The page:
U.S. Supreme Court


From Texas Standard.

The U.S. Supreme Court just wrapped up a momentous term. Last month alone brought decisions on upholding the Texas ban on confederate license plates, provisions of the Affordable Care Act (or as Justice Scalia likes to call it “SCOTUS-care”), and then that little matter of same-sex marriage.

But now that the court is in recess we can calmly reflect on a few things at least. Whatever happened to that 5-4 conservative court? And what’s going to happen in a few months when the 2015 term gets underway? NPR’s Nina Totenberg discussed it all with the Texas Standard.

Texas for Marriage/facebook

From Texas Standard:

The Supreme Court issued a 5-4 ruling in favor of same-sex marriage today. All 50 states are now required to issue marriage licenses to same-sex couples.

Ronald “Ronnie” Macklin and his partner, Fritz Johnson-Macklin, are one of those couples. From the Austin suburb of Pflugerville, Ronnie joined Texas Standard to talk about his family’s story –  just minutes after learning about the Supreme Court decision.

Supreme Court: Texas Reinforced Segregated Housing

Jun 25, 2015
Supreme Court of the United States

From the Texas Tribune: The biggest federal housing subsidy program in Texas — which awarded $9.7 billion in tax credits from 1990 to 2011 — effectively has been reinforcing segregated housing, the U.S. Supreme Court found Thursday.

Divided along ideological lines, the high court ruled 5-4 against the state of Texas, which administers the federally backed subsidy program.

"Much progress remains to be made in our Nation’s continuing struggle against racial isolation," Justice Anthony Kennedy wrote in the majority opinion. "We must remain wary of policies that reduce homeowners to nothing more than their race."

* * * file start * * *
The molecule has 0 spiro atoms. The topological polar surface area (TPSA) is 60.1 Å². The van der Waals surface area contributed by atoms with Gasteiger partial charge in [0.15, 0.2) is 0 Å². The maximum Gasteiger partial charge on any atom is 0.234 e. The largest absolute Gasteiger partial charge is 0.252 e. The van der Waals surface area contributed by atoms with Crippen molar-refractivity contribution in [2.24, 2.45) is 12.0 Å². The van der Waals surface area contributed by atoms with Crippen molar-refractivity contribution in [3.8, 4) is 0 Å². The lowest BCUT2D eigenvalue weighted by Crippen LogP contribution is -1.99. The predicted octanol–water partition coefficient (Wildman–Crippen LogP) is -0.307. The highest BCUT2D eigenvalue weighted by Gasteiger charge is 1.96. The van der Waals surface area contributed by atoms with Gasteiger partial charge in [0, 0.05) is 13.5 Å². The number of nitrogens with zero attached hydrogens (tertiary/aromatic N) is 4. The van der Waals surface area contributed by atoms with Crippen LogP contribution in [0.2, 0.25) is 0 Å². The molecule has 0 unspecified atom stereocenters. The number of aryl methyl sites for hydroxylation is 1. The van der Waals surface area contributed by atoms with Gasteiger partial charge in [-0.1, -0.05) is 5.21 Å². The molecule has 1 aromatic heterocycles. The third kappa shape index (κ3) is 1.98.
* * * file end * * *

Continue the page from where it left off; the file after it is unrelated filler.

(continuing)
Todd Wiseman/Bob Daemmrich/Texas Tribune

The U.S. Supreme Court agreed Tuesday to hear a case that centers on how Texas draws its political districts, a longtime point of dispute between the state and voting rights advocates.

The high court said it will take up Evenwel v. Abbott, which involves whether Texas should use total population or voting age population when composing districts. The debate is especially pertinent in Texas, where some districts include many people living in the country illegally who are not eligible to vote. 

Nazis, jihadis, racial slurs and even "Mighty Fine Burgers" all made cameo appearances at the U.S. Supreme Court Monday as the justices tackled a case of great interest to America's auto-loving public. The question before the court: When, if ever, can the state veto the message on a specialty license plate?

Once again the U.S. Supreme Court is correcting its own record, but Wednesday marks the first time that the court has called attention to its own mistake with a public announcement. And it was the erring justice herself, Ruth Bader Ginsburg, who asked the court's public information office to announce the error.

The Supreme Court's new term will not include any cases that might decide the issue of same-sex marriage in the U.S., a development that comes after many lower and appeals courts have ruled against states' bans on gay marriage. Advocates on both sides of the issue have been calling for the high court to review the issue and make an official ruling.

The court's refusal of all the petitions related to bans on gay marriage means that the appeals courts' decisions allowing gay marriage can now take effect. They had been on hold pending a potential review by the Supreme Court.

The U.S. Supreme Court opens a new term Monday, but so far the justices are keeping quiet about whether or when they will tackle the gay marriage question. Last week, the justices met behind closed doors to discuss pending cases, but when they released the list of new cases added to the calendar, same-sex marriage was nowhere to be seen.

But that really doesn't mean very much.

Are corporations people? The U.S. Supreme Court says they are, at least for some purposes. And in the past four years, the high court has dramatically expanded corporate rights.

Sgt. Ken Scar / Defense Video & Imagery Distribution System

The offices of U.S. Senator Ted Cruz and Governor Rick Perry were quick to release statements lauding Monday’s Supreme Court decision on contraception. The ruling said family-owned and other closely held companies can opt out of an Affordable Care Act provision requiring they provide insurance coverage of birth control.

Aereo, the company that lets subscribers watch TV stations' video that it routes onto the Internet, violates U.S. copyright law, the Supreme Court has ruled. The court's 6-3 decision reverses a lower court ruling on what has been a hotly contested issue.